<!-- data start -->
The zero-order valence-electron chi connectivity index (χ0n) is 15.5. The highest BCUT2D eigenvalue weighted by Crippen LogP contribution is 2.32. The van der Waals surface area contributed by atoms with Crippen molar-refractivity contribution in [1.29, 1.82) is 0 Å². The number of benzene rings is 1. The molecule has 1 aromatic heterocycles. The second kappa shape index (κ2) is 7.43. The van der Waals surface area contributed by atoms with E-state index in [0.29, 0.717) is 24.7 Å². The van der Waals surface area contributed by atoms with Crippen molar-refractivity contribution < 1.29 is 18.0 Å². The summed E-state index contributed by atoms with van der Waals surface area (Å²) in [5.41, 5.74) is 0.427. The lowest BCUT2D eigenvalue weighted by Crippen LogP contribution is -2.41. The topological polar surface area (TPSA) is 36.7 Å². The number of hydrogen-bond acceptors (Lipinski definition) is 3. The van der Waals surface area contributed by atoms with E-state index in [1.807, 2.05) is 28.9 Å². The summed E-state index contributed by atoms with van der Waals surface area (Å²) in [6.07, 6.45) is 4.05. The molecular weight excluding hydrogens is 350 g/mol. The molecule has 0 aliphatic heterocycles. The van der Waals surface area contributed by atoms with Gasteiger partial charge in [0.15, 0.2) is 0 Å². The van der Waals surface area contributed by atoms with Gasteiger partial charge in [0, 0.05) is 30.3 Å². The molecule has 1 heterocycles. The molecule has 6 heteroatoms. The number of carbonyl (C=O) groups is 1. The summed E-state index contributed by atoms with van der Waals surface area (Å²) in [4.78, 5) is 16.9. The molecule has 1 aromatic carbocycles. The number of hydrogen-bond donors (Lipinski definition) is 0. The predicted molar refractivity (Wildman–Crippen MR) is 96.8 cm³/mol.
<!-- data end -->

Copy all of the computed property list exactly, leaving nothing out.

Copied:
The zero-order valence-electron chi connectivity index (χ0n) is 15.5. The highest BCUT2D eigenvalue weighted by Crippen LogP contribution is 2.32. The van der Waals surface area contributed by atoms with Crippen molar-refractivity contribution in [1.29, 1.82) is 0 Å². The number of benzene rings is 1. The molecule has 1 aromatic heterocycles. The second kappa shape index (κ2) is 7.43. The van der Waals surface area contributed by atoms with E-state index in [0.29, 0.717) is 24.7 Å². The van der Waals surface area contributed by atoms with Crippen molar-refractivity contribution < 1.29 is 18.0 Å². The summed E-state index contributed by atoms with van der Waals surface area (Å²) in [5.41, 5.74) is 0.427. The lowest BCUT2D eigenvalue weighted by Crippen LogP contribution is -2.41. The topological polar surface area (TPSA) is 36.7 Å². The number of hydrogen-bond acceptors (Lipinski definition) is 3. The van der Waals surface area contributed by atoms with E-state index in [1.807, 2.05) is 28.9 Å². The summed E-state index contributed by atoms with van der Waals surface area (Å²) in [6.07, 6.45) is 4.05. The molecular weight excluding hydrogens is 350 g/mol. The molecule has 0 aliphatic heterocycles. The van der Waals surface area contributed by atoms with Gasteiger partial charge in [0.15, 0.2) is 0 Å². The van der Waals surface area contributed by atoms with Gasteiger partial charge in [0, 0.05) is 30.3 Å². The molecule has 1 heterocycles. The molecule has 6 heteroatoms. The number of carbonyl (C=O) groups is 1. The summed E-state index contributed by atoms with van der Waals surface area (Å²) in [4.78, 5) is 16.9. The molecule has 1 aromatic carbocycles. The number of hydrogen-bond donors (Lipinski definition) is 0. The predicted molar refractivity (Wildman–Crippen MR) is 96.8 cm³/mol.